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Antekeier v. Laboratory Corporation of America

United States District Court, E.D. Virginia, Alexandria Division

February 8, 2018



          T.S. Ellis, III United States District Judge.

         At issue in this Family and Medical Leave Act (“FMLA”)[1] case are the parties' cross-motions for summary judgment. Plaintiff, a former salesperson for defendant, suffered medical incidents requiring that she take two periods of FMLA leave. According to plaintiff, defendant (i) impermissibly interfered with her FMLA leave by contacting her on several occasions while she was on FMLA leave, and (ii) terminated plaintiff in retaliation for plaintiff having taken FMLA leave on two occasions. Defendant now seeks summary judgment on both claims. Plaintiff also seeks summary judgment on defendant's failure to mitigate affirmative defense, arguing that defendant has failed to present any evidence showing plaintiff failed to mitigate her damages.

         Because there are disputed issues of fact with respect to plaintiff's retaliation claim and defendant's failure to mitigate defense, the cross-motions for summary judgment on those issues must be denied. But in contrast, there is no genuine dispute of material fact with respect to plaintiff's interference claim, and thus for the reasons that follow, defendant's motion for summary judgment on that claim must be granted.


         The following facts are derived from the parties' statements of undisputed fact, most of which were not specifically or properly disputed. In this respect, both parties, consistent with Local Rule 56(B) and the Rule 16(B) Scheduling Order, submitted in connection with their motions for summary judgment a separately captioned section listing in numbered-paragraph form all material facts as to which the parties contend no genuine dispute exists. See Antekeier v. Laboratory Corporation of America, No. 1:17-cv-786 (E.D. Va. Aug. 30, 2017) (Order). Also consistent with the Local Rule and Scheduling Order, both parties provided “a separately captioned section within the[ir] brief[s] addressing, in numbered-paragraph form corresponding to the movant's section, each of the movant's enumerated facts and indicating whether the non-movant admits or disputes the fact with appropriate citations to the record.” Id.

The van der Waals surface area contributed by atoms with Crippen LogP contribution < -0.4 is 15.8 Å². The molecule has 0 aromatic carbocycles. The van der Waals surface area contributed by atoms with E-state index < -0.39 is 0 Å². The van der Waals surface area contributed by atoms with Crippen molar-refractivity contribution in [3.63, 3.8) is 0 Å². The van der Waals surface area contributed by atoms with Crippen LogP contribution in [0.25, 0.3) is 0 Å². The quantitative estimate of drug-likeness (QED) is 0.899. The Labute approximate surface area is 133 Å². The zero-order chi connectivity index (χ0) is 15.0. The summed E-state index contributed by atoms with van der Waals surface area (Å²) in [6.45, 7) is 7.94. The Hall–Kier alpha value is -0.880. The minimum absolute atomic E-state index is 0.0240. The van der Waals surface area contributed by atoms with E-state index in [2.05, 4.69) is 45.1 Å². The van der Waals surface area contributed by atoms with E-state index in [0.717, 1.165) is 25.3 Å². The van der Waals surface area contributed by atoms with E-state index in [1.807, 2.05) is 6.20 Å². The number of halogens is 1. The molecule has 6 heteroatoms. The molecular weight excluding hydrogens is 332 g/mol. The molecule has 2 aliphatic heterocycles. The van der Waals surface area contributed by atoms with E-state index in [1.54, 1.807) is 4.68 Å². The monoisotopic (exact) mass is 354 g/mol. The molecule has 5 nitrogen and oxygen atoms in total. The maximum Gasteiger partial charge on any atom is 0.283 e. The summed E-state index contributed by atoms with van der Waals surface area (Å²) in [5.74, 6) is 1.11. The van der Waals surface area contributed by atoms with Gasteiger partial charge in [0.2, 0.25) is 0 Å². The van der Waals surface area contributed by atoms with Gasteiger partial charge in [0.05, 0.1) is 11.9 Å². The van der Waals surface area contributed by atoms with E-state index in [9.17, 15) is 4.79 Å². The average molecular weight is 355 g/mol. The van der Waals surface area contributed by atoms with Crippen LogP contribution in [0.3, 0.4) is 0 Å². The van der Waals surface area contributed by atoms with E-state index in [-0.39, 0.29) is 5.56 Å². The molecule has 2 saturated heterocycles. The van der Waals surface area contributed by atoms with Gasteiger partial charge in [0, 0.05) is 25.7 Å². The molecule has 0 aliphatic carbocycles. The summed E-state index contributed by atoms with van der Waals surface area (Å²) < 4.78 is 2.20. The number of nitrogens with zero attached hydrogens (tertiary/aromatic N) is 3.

Given that the parties essentially complied with Local Rule 56(B) and the Scheduling Order, the following statement of facts is based on the parties' statements of undisputed facts and responses thereto. Where the parties dispute a material fact and cite supporting record evidence, this dispute is noted below.

• Defendant, Laboratory Corporation of America, a company engaged in the business of providing lab testing services to doctors and other healthcare providers, hired plaintiff, Kelly Antekeier, in March 2010.
• Plaintiff was originally hired as a Key Account Executive (“KAE”). In that role, plaintiff was responsible for assisting defendant's existing clients and attempting to expand business opportunities with those existing accounts.
• Because plaintiff performed well in her KAE position, she was promoted to Senior Marketing Executive (“SME”) in 2013. This new position required plaintiff to seek out new clients in addition to her continuing responsibility to assist existing clients and to manage their accounts. Plaintiff continued working in her SME role without incident for three years.
• In August 2016, plaintiff took two weeks of leave for sinus surgery, returning to work on August 17, 2016.